Combustible Celluloid
 
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With: Woody Harrelson, Jesse Eisenberg, Emma Stone, Abigail Breslin, Zoey Deutch, Avan Jogia, Rosario Dawson, Luke Wilson, Thomas Middleditch, Bill Murray
Written by: Dave Callaham, Rhett Reese, Paul Wernick
Directed by: Ruben Fleischer
MPAA Rating: R for bloody violence, language throughout, some drug and sexual content
Running Time: 99
Date: 10/18/2019
IMDB

Zombieland: Double Tap (2019)

3 1/2 Stars (out of 4)

Z Spirit

By Jeffrey M. Anderson

A happy companion rather than an inferior imitation, this is the rare sequel that feels as fresh and surprising — and as funny — as the original, and the players seem excited and refreshed to be here.

In Zombieland: Double Tap, it's ten years after the events of Zombieland (2009), and our foursome, Tallahassee (Woody Harrelson), Columbus (Jesse Eisenberg), Wichita (Emma Stone), and Little Rock (Abigail Breslin), have settled down in the White House. Columbus tries to take his relationship with Wichita to the next level, and proposes, causing her to panic. Little Rock, meanwhile, feels stirrings of being on her own. So the sisters decide to leave.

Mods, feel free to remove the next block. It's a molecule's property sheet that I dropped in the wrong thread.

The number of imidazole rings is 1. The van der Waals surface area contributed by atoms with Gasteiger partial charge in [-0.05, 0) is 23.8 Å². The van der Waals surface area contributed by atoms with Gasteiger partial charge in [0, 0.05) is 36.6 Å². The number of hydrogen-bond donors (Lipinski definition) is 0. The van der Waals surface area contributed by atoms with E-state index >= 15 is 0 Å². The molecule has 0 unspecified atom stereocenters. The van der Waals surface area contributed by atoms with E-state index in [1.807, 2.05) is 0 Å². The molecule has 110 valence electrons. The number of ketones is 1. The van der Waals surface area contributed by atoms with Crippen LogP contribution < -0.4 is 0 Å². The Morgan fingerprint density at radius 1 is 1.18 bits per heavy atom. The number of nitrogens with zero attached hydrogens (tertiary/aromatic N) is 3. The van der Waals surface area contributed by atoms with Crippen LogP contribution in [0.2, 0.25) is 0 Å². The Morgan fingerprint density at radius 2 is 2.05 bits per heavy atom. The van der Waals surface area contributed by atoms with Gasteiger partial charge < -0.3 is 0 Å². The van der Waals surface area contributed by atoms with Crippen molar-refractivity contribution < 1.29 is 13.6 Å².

A month later, a distraught Columbus meets the pink-clad Madison (Zoey Deutch) in an empty mall and invites her back to the house, just as Wichita returns. Wichita explains that her sister has run off with a hippie, Berkeley (Avan Jogia), with no weapons, and that a new strain of more intelligent, resilient zombies has evolved. It's time to hit the road again to save her, and the destination is Graceland in Memphis, Tennessee.

Zombieland: Double Tap starts out on the right (rotting) foot with Eisenberg updating the viewers with a jokey, yet informative, narration, accompanied by a dazzlingly gory slow-motion title sequence. The characters are at ease with one another, making sly jabs at each other, and casually referencing the ten years that have gone by since Zombieland. But it's more than just references and in-jokes.

Zombieland: Double Tap relies heavily on Elvis Presley references, including an Elvis-themed hotel run by Nevada (Rosario Dawson), on a specific supporting character from the first movie, and on a pair of characters that hilariously mirror Tallahassee and Columbus, as well as a hippie commune called Babylon, named not for the great ancient city, but for the 1999 David Gray song.

The jokes are funny, and the zombie attacks are thrillingly kinetic and bloody, but the real key to the movie's success is its warmth, its dedication to this ill-fitting, but loving, lovable family. It's weirdly reminiscent of another successful R-rated comedy sequel about a surrogate family, Deadpool 2; the characters' most irritating little foibles turn out to become their greatest strengths.

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